Over the years Mysore has become synonymous with the Dasara (or Dussehra) festival. Dasara is the most extravagant festival of Mysore. This festival has been celebrated in Mysore with great pomp and show since centuries. This tradition is still carried on though the scale of the celebrations has been watered down. The Dasara festival is celebrated in the months of September and October each year. According to Hindu mythology the festival celebrates and commemorates the victory of Goddess Chamundeshwari after slaying the demon Mahishasura and the triumph of good over evil. The Dasara festivities have become an integral part of the culture and life in Mysore.
During the 10 day festivities the normally clam, slow, peaceful city
erupts into life and every street and street corner is bustling with
activity. House, shops and important buildings in the city are decorated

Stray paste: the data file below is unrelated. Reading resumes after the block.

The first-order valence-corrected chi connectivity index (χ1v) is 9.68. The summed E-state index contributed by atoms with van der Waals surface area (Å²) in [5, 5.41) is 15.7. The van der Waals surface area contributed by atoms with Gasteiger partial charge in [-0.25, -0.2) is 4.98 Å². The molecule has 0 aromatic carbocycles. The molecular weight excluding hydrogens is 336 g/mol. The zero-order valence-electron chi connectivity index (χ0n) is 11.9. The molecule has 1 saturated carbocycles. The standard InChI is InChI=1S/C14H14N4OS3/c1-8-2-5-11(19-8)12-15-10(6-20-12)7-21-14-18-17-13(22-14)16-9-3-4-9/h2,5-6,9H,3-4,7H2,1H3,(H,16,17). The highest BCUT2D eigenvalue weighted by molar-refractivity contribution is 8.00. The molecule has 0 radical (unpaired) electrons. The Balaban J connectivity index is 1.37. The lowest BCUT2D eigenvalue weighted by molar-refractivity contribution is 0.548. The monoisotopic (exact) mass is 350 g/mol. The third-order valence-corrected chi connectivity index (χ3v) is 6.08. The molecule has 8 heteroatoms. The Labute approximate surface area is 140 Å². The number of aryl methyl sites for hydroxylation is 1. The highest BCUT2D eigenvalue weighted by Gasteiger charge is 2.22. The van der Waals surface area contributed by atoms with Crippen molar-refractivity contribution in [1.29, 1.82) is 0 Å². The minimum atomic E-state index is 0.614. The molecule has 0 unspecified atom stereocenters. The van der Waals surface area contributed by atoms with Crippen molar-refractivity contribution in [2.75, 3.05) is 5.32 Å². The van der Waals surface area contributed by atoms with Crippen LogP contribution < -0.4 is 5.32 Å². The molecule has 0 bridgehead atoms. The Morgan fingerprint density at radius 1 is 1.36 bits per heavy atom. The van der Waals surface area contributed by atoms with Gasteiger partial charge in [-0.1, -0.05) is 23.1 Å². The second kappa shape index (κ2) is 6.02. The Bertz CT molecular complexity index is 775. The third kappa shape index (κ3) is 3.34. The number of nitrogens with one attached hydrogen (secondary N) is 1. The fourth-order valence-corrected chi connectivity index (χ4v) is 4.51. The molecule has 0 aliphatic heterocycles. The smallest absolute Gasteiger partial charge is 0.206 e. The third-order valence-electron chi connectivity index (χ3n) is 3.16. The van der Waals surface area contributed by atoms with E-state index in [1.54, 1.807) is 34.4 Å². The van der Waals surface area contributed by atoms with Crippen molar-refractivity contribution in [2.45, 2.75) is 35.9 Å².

and illuminated for the period of the celebrations. Today Dasara in
Mysore has become the state festival of Karnataka. As part of the
celebrations renowned musicians of Karnataka and from outside perform in
front of the illuminated Palace. The Palace is open to the public and
the royal throne is displayed. The State Government arranges music,
dance, and folk dance performances, doll shows. Wrestling and sports
competitions are held.
A two-month long Dasara Exhibition is held at the Doddakere Maidan, in
which several business and industrial houses take part. Apart from this
a Food and Film festival is also organized. During the festivities
special religious ceremonies are held at different temples in Mysore
especially the Chamundeshwari Temple on top of the Chamundi Hills. The
high point of the Dasra celebrations is the Vijayadashami procession
held on the tenth day. The finale of the celebrations is the state
organized procession consisting of floats, the police and their bands,
mounted guards in royal livery and folk artists and musicians.
Some traditional items of the royal family form part of the procession.
The main attraction of the procession is the idol of Goddess
Chamundeshwari kept in the golden howdah on top of a decorated elephant.
The procession begins at the Mysore Palace and ends at the Banni Mantapa
grounds, traveling a distance of about 2.5 miles. The procession is
followed by a torch light procession in the evening and a stunning
display of fireworks.